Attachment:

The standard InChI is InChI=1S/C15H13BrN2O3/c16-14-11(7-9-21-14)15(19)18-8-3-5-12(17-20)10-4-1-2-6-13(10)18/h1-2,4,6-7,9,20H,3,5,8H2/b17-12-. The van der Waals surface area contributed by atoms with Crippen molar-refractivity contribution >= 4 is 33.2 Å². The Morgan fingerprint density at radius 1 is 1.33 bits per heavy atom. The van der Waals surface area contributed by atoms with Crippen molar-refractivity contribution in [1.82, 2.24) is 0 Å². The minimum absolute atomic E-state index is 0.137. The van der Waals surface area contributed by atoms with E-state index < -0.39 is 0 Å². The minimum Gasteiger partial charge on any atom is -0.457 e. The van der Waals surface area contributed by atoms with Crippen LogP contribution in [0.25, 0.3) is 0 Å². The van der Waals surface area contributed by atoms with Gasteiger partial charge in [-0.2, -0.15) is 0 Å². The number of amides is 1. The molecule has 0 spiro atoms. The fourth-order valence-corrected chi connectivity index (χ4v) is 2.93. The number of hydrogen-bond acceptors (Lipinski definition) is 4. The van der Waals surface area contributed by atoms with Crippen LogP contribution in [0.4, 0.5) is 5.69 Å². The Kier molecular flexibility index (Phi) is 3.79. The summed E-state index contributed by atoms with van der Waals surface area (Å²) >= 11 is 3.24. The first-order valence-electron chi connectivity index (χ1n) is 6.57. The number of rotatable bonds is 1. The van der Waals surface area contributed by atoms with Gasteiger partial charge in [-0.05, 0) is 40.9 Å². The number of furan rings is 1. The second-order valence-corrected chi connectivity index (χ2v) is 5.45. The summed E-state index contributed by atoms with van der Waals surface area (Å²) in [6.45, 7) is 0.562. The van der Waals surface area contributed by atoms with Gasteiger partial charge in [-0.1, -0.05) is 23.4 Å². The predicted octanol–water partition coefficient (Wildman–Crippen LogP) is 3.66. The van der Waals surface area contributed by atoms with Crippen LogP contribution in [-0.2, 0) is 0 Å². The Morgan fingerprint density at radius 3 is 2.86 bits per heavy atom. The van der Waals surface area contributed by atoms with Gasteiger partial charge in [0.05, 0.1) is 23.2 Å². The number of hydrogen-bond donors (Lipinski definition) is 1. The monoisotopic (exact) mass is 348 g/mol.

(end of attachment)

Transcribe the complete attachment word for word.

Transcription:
The standard InChI is InChI=1S/C15H13BrN2O3/c16-14-11(7-9-21-14)15(19)18-8-3-5-12(17-20)10-4-1-2-6-13(10)18/h1-2,4,6-7,9,20H,3,5,8H2/b17-12-. The van der Waals surface area contributed by atoms with Crippen molar-refractivity contribution >= 4 is 33.2 Å². The Morgan fingerprint density at radius 1 is 1.33 bits per heavy atom. The van der Waals surface area contributed by atoms with Crippen molar-refractivity contribution in [1.82, 2.24) is 0 Å². The minimum absolute atomic E-state index is 0.137. The van der Waals surface area contributed by atoms with E-state index < -0.39 is 0 Å². The minimum Gasteiger partial charge on any atom is -0.457 e. The van der Waals surface area contributed by atoms with Crippen LogP contribution in [0.25, 0.3) is 0 Å². The van der Waals surface area contributed by atoms with Gasteiger partial charge in [-0.2, -0.15) is 0 Å². The number of amides is 1. The molecule has 0 spiro atoms. The fourth-order valence-corrected chi connectivity index (χ4v) is 2.93. The number of hydrogen-bond acceptors (Lipinski definition) is 4. The van der Waals surface area contributed by atoms with Crippen LogP contribution in [0.4, 0.5) is 5.69 Å². The Kier molecular flexibility index (Phi) is 3.79. The summed E-state index contributed by atoms with van der Waals surface area (Å²) >= 11 is 3.24. The first-order valence-electron chi connectivity index (χ1n) is 6.57. The number of rotatable bonds is 1. The van der Waals surface area contributed by atoms with Gasteiger partial charge in [-0.05, 0) is 40.9 Å². The number of furan rings is 1. The second-order valence-corrected chi connectivity index (χ2v) is 5.45. The summed E-state index contributed by atoms with van der Waals surface area (Å²) in [6.45, 7) is 0.562. The van der Waals surface area contributed by atoms with Gasteiger partial charge in [-0.1, -0.05) is 23.4 Å². The predicted octanol–water partition coefficient (Wildman–Crippen LogP) is 3.66. The van der Waals surface area contributed by atoms with Crippen LogP contribution in [-0.2, 0) is 0 Å². The Morgan fingerprint density at radius 3 is 2.86 bits per heavy atom. The van der Waals surface area contributed by atoms with Gasteiger partial charge in [0.05, 0.1) is 23.2 Å². The number of hydrogen-bond donors (Lipinski definition) is 1. The monoisotopic (exact) mass is 348 g/mol.